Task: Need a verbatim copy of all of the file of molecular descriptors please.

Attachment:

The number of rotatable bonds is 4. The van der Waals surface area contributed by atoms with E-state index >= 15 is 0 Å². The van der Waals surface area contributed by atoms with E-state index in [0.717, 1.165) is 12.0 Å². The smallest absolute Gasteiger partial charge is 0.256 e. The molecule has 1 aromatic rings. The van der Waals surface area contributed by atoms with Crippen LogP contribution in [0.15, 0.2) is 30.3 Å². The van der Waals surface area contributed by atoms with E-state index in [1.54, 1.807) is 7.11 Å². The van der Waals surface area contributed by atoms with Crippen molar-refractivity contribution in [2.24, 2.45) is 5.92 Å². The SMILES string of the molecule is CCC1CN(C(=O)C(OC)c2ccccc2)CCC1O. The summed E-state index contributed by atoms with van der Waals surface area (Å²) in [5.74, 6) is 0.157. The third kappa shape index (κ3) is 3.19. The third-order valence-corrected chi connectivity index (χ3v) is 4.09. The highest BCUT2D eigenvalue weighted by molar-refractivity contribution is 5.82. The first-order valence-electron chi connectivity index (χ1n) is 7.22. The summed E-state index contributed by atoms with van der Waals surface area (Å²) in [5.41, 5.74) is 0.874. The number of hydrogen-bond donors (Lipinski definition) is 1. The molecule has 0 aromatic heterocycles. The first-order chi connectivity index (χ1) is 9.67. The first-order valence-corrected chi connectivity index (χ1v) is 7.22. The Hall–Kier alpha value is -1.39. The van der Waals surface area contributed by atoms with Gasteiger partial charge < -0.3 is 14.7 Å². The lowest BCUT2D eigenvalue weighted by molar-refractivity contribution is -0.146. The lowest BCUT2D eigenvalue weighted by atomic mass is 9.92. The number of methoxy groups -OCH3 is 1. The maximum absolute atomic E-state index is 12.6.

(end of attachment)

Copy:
The number of rotatable bonds is 4. The van der Waals surface area contributed by atoms with E-state index >= 15 is 0 Å². The van der Waals surface area contributed by atoms with E-state index in [0.717, 1.165) is 12.0 Å². The smallest absolute Gasteiger partial charge is 0.256 e. The molecule has 1 aromatic rings. The van der Waals surface area contributed by atoms with Crippen LogP contribution in [0.15, 0.2) is 30.3 Å². The van der Waals surface area contributed by atoms with E-state index in [1.54, 1.807) is 7.11 Å². The van der Waals surface area contributed by atoms with Crippen molar-refractivity contribution in [2.24, 2.45) is 5.92 Å². The SMILES string of the molecule is CCC1CN(C(=O)C(OC)c2ccccc2)CCC1O. The summed E-state index contributed by atoms with van der Waals surface area (Å²) in [5.74, 6) is 0.157. The third kappa shape index (κ3) is 3.19. The third-order valence-corrected chi connectivity index (χ3v) is 4.09. The highest BCUT2D eigenvalue weighted by molar-refractivity contribution is 5.82. The first-order valence-electron chi connectivity index (χ1n) is 7.22. The summed E-state index contributed by atoms with van der Waals surface area (Å²) in [5.41, 5.74) is 0.874. The number of hydrogen-bond donors (Lipinski definition) is 1. The molecule has 0 aromatic heterocycles. The first-order chi connectivity index (χ1) is 9.67. The first-order valence-corrected chi connectivity index (χ1v) is 7.22. The Hall–Kier alpha value is -1.39. The van der Waals surface area contributed by atoms with Gasteiger partial charge < -0.3 is 14.7 Å². The lowest BCUT2D eigenvalue weighted by molar-refractivity contribution is -0.146. The lowest BCUT2D eigenvalue weighted by atomic mass is 9.92. The number of methoxy groups -OCH3 is 1. The maximum absolute atomic E-state index is 12.6.